Chapter 4: Comitology in Environmental Policy: Practical Experiences between Efficiency and Legitimacy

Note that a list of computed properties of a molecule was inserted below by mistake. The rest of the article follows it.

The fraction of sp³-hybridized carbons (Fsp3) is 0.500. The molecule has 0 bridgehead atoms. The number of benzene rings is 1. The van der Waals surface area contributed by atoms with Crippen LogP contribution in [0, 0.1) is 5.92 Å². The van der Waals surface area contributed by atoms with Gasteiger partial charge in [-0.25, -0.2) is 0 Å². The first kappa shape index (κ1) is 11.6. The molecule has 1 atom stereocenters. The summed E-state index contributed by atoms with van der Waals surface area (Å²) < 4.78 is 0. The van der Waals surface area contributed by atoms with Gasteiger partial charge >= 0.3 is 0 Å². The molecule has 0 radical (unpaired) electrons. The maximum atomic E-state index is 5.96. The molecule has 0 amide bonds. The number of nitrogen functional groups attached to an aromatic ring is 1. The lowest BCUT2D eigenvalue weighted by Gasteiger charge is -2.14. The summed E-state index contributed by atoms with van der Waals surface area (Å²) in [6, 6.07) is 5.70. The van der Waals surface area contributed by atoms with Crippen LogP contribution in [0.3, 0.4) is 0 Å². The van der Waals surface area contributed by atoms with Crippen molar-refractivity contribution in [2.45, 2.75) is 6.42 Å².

* Gerhard Roller In the complex European governance system different governance structures have emerged in recent years. Numerous Networks, Agencies and Committees exist that have different tasks and competences and that work under different legal forms. Networks usually have a more informal approach and do not have executive competences, like the IMPEL network for example.1 Furthermore, Agencies have become increasingly common as a new bureaucracy that replace in some fields national executive competences.2 The environmental policy ﬁeld is an important example of the signiﬁcant role of these new governance structures. There, also, Committees play an important role. They are present at every stage of the Community’s policy-making process.3 They advise, consult and even take decisions that sometimes have far-reaching consequences. Broadly speaking, ‘government by committee’ is now a reality in the Community. In this chapter, the ﬁrst two types of governance structures are not dealt with. Instead, particular attention is paid to the so-called ‘comitology’ committees,4 which play an increasingly signiﬁcant role in Environmental policy. The history of comitology has been already analysed by numerous authors.5 The comitology committees are characterised by the fact that they are established by a basic instrument (a regulation or a directive) by the Council (and EP), they operate according to a speciﬁc legal procedure and they deliver opinions on draft implementing measures submitted to them by the Commission. Members of the committees are civil servants of the Member States. The overall number of committees has risen signiﬁcantly in recent years.6...
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